• Senator Carl Levin, retired, chairman of the Senate Armed Services Committee, spoke on the Senate floor about release of the Senate Select Committee on Intelligence report on the CIA’s detention and interrogation program.
The report released by the Intelligence Committee is an important addition to the public’s knowledge about the CIA’s use of torture, euphemistically described by some as “enhanced interrogation techniques,” in the period following the September 11, 2001, terror attacks. The use of these techniques was a failure both morally and practically. These tactics violated the values this nation has long stood for, while adding little benefit to our security.
• Senator Carl Levin, praised approval by the Detroit Economic Development Corporation of a redevelopment plan for the site of the old Tiger Stadium.
The plan includes retail space and housing, as well as a new Detroit Police Athletic League
• A federal court judge has ordered the U.S. Fish and Wildlife Service to immediately return wolves in the Great Lakes region to the federal endangered species list, making it illegal for Michigan citizens to kill wolves attacking livestock or dogs.
Under endangered species status, wolves may be killed only in the immediate defense of human life. Two state laws allowing livestock or dog owners to kill wolves in the act of depredation are suspended by the ruling.
Additionally, lethal control permits previously issued by the Michigan Department of Natural Resources to livestock farmers to address ongoing conflicts with wolves are no longer valid; permit holders have been contacted regarding this change.
The return to federal endangered species status also means DNR wildlife and law enforcement officials no longer have the authority to use lethal control methods to manage wolf conflict.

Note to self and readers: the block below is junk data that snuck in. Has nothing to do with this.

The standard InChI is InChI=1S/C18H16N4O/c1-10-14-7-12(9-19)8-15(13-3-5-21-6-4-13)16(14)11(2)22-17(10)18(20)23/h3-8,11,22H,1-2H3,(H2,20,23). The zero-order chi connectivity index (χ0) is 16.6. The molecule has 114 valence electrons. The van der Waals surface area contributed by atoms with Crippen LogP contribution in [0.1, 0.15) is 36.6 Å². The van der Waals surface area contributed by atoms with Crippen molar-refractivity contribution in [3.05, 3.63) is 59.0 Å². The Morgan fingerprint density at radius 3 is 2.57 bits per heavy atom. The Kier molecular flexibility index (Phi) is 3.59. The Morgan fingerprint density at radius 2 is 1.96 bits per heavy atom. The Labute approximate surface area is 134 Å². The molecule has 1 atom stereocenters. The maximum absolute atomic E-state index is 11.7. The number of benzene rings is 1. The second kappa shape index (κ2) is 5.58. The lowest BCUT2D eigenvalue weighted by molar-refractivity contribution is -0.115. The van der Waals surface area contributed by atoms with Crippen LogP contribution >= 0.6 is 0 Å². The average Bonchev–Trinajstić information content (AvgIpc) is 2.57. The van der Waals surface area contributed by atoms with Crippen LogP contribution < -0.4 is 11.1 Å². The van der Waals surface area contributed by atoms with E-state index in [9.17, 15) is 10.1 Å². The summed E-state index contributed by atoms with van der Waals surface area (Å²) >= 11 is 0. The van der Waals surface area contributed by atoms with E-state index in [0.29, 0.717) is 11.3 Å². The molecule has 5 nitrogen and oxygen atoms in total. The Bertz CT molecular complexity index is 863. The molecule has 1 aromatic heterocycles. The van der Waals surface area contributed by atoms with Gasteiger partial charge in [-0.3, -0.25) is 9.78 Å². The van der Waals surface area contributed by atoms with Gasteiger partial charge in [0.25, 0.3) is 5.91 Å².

However, non-lethal methods – such as flagging, fencing, flashing lights and guard animals – may still be used and are encouraged. Compensation for livestock lost to wolves continues to be available through the DNR and Department of Agriculture and Rural Development.
Citizens in need of assistance with problem wolves should contact their local DNR wildlife biologist or DNR wolf program coordinator Kevin Swanson at 228-6561.
For more information about Michigan’s wolf population and management plan, visit www.michigan.gov/wolves.
• Women seeking the opportunity to improve their outdoor skills are invited to register for the fifteenth annual Becoming an Outdoors-Woman winter program.
The program will be held in Marquette County the weekend of February 27 to March 1.
Sponsored by the DNR, this program offers instruction in more than a dozen kinds of indoor and outdoor activities, including cross-country skiing, archery, winter shelter-building, ice fishing, fly tying, wilderness first-aid, wood-burning and more. Instructors provide basic and advanced instruction tailored to each participant’s individual ability.The program takes place at Bay Cliff Health Camp in Big Bay. The $180.00 registration fee includes all food and lodging, as well as most equipment and supplies, except as noted in the registration materials. Scholarships are available on a limited basis. Participants will be housed in a dorm-style facility with amenities, including a sauna and hiking trails with access to Lake Superior.BOW workshops are for women, eighteen and older, who wish to learn outdoor skills in a relaxed, noncompetitive atmosphere. The winter BOW program also includes special evening programs during the weekend event.For more information, contact Sharon Pitz at the Marquette DNR office at 228-6561 or firstname.lastname@example.org
• The 2014 firearm deer season wrapped up November 30, and challenging conditions and lower deer numbers in some areas likely have led to fewer deer being taken this year.
The 2014 firearm deer season harvest appears to have decreased in all regions this year, but particularly in the Upper Peninsula.